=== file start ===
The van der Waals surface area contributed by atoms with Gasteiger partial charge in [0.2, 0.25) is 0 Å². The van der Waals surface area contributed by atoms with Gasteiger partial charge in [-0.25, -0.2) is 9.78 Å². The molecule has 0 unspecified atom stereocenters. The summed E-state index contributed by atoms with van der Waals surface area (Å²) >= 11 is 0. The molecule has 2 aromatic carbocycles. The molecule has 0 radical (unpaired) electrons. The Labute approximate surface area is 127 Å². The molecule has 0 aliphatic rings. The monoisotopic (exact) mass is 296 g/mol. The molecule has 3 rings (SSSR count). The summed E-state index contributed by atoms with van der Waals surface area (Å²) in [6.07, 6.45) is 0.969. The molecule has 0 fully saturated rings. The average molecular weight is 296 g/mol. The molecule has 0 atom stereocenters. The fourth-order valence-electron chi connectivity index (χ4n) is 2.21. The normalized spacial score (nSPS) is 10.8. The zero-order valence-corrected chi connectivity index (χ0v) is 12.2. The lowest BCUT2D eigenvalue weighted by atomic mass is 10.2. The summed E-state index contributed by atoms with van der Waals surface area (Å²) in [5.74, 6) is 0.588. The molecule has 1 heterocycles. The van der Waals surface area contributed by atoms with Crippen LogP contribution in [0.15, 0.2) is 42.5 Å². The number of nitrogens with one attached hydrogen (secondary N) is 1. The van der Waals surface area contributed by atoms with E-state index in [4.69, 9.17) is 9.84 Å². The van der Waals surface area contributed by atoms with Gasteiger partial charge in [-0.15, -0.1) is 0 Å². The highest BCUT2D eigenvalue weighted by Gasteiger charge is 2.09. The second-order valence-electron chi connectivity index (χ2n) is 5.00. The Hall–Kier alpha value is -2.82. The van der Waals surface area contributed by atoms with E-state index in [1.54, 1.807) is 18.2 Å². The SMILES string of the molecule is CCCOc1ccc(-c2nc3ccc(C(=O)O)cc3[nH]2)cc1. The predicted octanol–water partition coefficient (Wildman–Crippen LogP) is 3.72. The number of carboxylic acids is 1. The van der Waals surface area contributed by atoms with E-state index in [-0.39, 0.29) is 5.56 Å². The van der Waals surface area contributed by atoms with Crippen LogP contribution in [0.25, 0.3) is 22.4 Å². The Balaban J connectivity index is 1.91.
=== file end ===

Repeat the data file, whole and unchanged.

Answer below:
The van der Waals surface area contributed by atoms with Gasteiger partial charge in [0.2, 0.25) is 0 Å². The van der Waals surface area contributed by atoms with Gasteiger partial charge in [-0.25, -0.2) is 9.78 Å². The molecule has 0 unspecified atom stereocenters. The summed E-state index contributed by atoms with van der Waals surface area (Å²) >= 11 is 0. The molecule has 2 aromatic carbocycles. The molecule has 0 radical (unpaired) electrons. The Labute approximate surface area is 127 Å². The molecule has 0 aliphatic rings. The monoisotopic (exact) mass is 296 g/mol. The molecule has 3 rings (SSSR count). The summed E-state index contributed by atoms with van der Waals surface area (Å²) in [6.07, 6.45) is 0.969. The molecule has 0 fully saturated rings. The average molecular weight is 296 g/mol. The molecule has 0 atom stereocenters. The fourth-order valence-electron chi connectivity index (χ4n) is 2.21. The normalized spacial score (nSPS) is 10.8. The zero-order valence-corrected chi connectivity index (χ0v) is 12.2. The lowest BCUT2D eigenvalue weighted by atomic mass is 10.2. The summed E-state index contributed by atoms with van der Waals surface area (Å²) in [5.74, 6) is 0.588. The molecule has 1 heterocycles. The van der Waals surface area contributed by atoms with Crippen LogP contribution in [0.15, 0.2) is 42.5 Å². The number of nitrogens with one attached hydrogen (secondary N) is 1. The van der Waals surface area contributed by atoms with E-state index in [4.69, 9.17) is 9.84 Å². The van der Waals surface area contributed by atoms with Gasteiger partial charge in [-0.15, -0.1) is 0 Å². The highest BCUT2D eigenvalue weighted by Gasteiger charge is 2.09. The second-order valence-electron chi connectivity index (χ2n) is 5.00. The Hall–Kier alpha value is -2.82. The van der Waals surface area contributed by atoms with E-state index in [1.54, 1.807) is 18.2 Å². The SMILES string of the molecule is CCCOc1ccc(-c2nc3ccc(C(=O)O)cc3[nH]2)cc1. The predicted octanol–water partition coefficient (Wildman–Crippen LogP) is 3.72. The number of carboxylic acids is 1. The van der Waals surface area contributed by atoms with E-state index in [-0.39, 0.29) is 5.56 Å². The van der Waals surface area contributed by atoms with Crippen LogP contribution in [0.25, 0.3) is 22.4 Å². The Balaban J connectivity index is 1.91.